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The Leveson Inquiry: an update

The Leveson Inquiry: an update

Whether or not regulatory reform of the press is necessary has been on the agenda today at the Leveson inquiry, the public inquiry on the role of the press and the police in the wave of the phone-hacking scandal.

The future of press regulation, including the role of the Press Complaint Commission, has been at the centre of the Financial Times editor Lionel Barber's participation.

Responding to Barber's evidence, Lord Justice Leveson has signalled that he expects the newspaper industry to undertake substantial regulatory reform, the Guardian wrote. The reforms will need to be recognized as credible by readers if they want to be effective, he added.

Press Gazette reported however that the presiding judge declared that he is against state controls on journalism and that he is keen that any new regulator remains "independent".

The effectiveness of the Press Complaint Commission has been under the microscope.
The PCC was created in the aftermath of a previous inquiry - the Calcutta inquiry - in 1990.
As reported by the Guardian, Leveson intervened during Barber's speech to query if the PCC was "really a regulator at all. It's a complaints mechanism" - prompting Barber to say the body was in part effective because "you don't want to devote a large portion of your newspaper to explain why you get something wrong. That's a deterrent. Don't underestimate the significance of that."

Despite this, Barber also said the way the PCC misstepped badly in the way it handled the phone-hacking scandal led to a lost in credibility. "I think we need a new body, we need a new composition... and we need new powers," he said, as quoted by the Press Gazette.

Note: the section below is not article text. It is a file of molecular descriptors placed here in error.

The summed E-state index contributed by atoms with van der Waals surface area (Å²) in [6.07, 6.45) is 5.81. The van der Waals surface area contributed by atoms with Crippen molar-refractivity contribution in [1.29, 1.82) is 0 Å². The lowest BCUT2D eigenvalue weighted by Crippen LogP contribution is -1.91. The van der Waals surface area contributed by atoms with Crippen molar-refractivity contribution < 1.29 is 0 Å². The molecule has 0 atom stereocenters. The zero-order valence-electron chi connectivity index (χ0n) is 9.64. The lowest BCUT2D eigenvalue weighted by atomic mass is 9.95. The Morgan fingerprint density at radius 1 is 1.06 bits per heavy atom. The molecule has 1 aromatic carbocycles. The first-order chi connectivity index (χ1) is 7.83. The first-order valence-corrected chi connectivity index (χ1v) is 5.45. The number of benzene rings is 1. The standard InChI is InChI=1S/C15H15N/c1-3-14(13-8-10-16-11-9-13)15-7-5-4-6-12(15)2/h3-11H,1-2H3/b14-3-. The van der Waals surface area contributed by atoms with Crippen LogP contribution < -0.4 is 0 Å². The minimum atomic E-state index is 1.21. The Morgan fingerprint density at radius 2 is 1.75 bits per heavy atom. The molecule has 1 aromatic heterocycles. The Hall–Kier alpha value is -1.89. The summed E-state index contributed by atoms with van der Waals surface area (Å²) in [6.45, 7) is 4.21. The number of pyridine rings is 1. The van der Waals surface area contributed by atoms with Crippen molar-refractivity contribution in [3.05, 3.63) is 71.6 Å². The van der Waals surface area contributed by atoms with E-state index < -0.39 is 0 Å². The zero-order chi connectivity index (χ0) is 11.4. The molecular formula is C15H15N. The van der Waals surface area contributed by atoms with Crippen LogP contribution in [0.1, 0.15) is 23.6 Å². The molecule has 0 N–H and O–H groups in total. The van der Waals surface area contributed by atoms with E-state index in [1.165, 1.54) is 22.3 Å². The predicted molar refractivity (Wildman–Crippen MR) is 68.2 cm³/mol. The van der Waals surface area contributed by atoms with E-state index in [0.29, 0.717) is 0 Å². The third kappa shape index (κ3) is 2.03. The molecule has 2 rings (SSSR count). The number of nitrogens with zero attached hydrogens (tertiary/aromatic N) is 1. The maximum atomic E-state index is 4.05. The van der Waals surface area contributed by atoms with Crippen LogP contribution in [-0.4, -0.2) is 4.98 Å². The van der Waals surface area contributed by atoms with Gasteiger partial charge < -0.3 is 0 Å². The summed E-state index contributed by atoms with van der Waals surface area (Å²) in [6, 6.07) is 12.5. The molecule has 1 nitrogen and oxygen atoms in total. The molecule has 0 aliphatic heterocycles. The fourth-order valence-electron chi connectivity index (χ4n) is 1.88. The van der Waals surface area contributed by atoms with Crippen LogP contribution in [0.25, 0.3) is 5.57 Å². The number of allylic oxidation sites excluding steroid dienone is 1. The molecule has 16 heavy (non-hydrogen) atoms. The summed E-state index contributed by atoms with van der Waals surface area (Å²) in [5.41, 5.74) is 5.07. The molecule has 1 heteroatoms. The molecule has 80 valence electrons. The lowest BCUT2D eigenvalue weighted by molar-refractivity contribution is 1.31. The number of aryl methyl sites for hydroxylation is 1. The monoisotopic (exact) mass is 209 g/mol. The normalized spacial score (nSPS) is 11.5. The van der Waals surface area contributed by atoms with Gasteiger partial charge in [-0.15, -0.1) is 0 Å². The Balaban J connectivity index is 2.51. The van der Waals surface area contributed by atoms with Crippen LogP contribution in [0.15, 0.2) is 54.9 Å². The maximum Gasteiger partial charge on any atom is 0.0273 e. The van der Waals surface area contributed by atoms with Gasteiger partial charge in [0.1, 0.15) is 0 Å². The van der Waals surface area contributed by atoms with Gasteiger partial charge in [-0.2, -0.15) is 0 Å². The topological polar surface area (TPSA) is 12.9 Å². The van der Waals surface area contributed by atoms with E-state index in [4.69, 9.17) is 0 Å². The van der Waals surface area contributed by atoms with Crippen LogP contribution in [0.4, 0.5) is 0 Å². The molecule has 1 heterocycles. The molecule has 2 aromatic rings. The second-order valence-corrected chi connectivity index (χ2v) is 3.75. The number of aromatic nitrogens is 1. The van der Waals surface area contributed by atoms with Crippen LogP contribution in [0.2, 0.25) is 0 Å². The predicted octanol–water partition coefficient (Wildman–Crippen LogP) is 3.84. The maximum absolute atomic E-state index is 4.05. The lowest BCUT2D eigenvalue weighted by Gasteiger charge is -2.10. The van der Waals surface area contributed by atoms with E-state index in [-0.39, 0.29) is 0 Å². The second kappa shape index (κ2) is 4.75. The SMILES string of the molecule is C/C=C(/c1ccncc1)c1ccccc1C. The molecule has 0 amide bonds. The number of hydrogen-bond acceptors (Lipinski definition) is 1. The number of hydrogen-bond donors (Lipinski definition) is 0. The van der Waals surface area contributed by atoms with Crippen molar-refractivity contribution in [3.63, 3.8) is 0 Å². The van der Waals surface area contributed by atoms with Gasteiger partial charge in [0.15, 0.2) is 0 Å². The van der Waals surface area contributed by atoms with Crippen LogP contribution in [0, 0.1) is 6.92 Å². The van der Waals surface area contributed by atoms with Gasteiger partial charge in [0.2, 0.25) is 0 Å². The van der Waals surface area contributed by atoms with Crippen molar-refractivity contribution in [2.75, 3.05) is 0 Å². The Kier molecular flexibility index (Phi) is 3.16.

Barber described the Financial Times' code of conduct as a model for journalism: the paper aims to set a "gold standard" in journalism by adhering to "the highest practices and standards", Journalism.co.uk reported. He told the court: "I would argue that the Financial Times code of conduct is a model for self-regulation ... because the penalties for not getting it right are severe."

Independent editor Chris Blackhurst's hearing focused on the "enormous shock" at the paper following the scandal surrounding the Johann Hari plagiarism case. Press Gazette reported that the disgraced reporter would return to The Independent in four to five weeks following four months' unpaid leave during which he attended an ethics course in New York at his own expense.

Witnesses for the afternoon include the CEO of Telegraph Media Group Murdoch MacLennan, William Lewis, formerly from the Daily Telegraph and and Finbarr Ronayne, Finance Director at the Daily Telegraph.

Sources: Guardian (1), (2), Press Gazette (1), (2), (3), Journalism.co.uk



Federica Cherubini


2012-01-10 18:43

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